comment / rant

Like many I was shocked by the murder in Genoa. While I feel the 20 year old military policeman was somewhat to blame, I'm worried his being charged for manslaughter will distract the attention from those higher up. Putting live ammunition into the hands of young conscripts barely through basic training in such a situation is clearly gross negligence and should be charged as such. Not only should heads roll, senior members of the Caribinieri should be sent to prison. As if.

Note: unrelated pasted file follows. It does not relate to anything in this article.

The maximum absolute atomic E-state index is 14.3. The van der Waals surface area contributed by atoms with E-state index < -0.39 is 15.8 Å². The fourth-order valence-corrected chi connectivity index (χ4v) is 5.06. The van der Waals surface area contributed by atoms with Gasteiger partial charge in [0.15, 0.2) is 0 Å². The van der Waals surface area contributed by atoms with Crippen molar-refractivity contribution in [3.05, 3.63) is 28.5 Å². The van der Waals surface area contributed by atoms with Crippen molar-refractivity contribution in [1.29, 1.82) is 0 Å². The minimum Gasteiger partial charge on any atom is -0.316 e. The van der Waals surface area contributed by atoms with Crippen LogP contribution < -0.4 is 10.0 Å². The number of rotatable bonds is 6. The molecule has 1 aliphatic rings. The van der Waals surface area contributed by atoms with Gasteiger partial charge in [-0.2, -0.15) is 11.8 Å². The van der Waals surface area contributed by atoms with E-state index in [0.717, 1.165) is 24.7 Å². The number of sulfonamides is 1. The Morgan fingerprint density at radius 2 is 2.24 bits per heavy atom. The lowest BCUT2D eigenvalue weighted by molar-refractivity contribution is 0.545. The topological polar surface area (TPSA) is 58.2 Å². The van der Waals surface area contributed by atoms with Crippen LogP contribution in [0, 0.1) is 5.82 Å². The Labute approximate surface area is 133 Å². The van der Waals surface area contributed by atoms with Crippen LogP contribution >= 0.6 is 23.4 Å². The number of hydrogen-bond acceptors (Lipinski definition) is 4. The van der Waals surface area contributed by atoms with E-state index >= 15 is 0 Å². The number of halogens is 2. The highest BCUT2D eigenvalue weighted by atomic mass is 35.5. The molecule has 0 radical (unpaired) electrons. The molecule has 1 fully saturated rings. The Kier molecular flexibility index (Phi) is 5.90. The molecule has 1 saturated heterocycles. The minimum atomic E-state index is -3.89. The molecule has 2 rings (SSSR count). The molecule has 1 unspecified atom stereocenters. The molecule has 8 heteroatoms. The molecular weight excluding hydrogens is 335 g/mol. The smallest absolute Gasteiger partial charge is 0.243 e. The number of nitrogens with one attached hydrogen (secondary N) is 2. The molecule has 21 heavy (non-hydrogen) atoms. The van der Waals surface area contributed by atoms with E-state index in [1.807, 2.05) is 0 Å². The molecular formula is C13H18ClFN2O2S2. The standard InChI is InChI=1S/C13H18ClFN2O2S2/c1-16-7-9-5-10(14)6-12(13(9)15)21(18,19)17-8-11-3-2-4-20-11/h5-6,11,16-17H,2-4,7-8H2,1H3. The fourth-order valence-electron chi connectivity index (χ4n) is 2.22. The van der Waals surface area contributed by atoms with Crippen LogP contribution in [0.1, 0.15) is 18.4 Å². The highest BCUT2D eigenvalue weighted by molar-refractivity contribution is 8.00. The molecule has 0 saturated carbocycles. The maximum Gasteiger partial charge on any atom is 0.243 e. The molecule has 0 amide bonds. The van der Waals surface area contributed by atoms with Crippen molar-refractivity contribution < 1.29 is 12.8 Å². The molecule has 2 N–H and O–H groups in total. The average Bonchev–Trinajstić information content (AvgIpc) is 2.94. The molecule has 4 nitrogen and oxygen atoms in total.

What really made me go to this demonstration, what aroused my sense of responsibility was the City Ordnance denying all detainees in Genoa the right to a lawyer for the first 48 hours and the trashing of the volunteer lawyers' area of the Genoa Social Forum. Even under the UK's new Terrorism Act, the police have to offer reasons in individual cases, however easy that may be, to deny access to lawyers. And having acted as a legal observer and adviser at many UK actions I felt I should show solidarity with those who had lost their notes and been attacked for merely trying to uphold the law. The events in Genoa, and now London, show that the forces of the G8 prefer there to be no evidence or reports to contradict theirs; the scales of justice have been fixed firmly in their favour.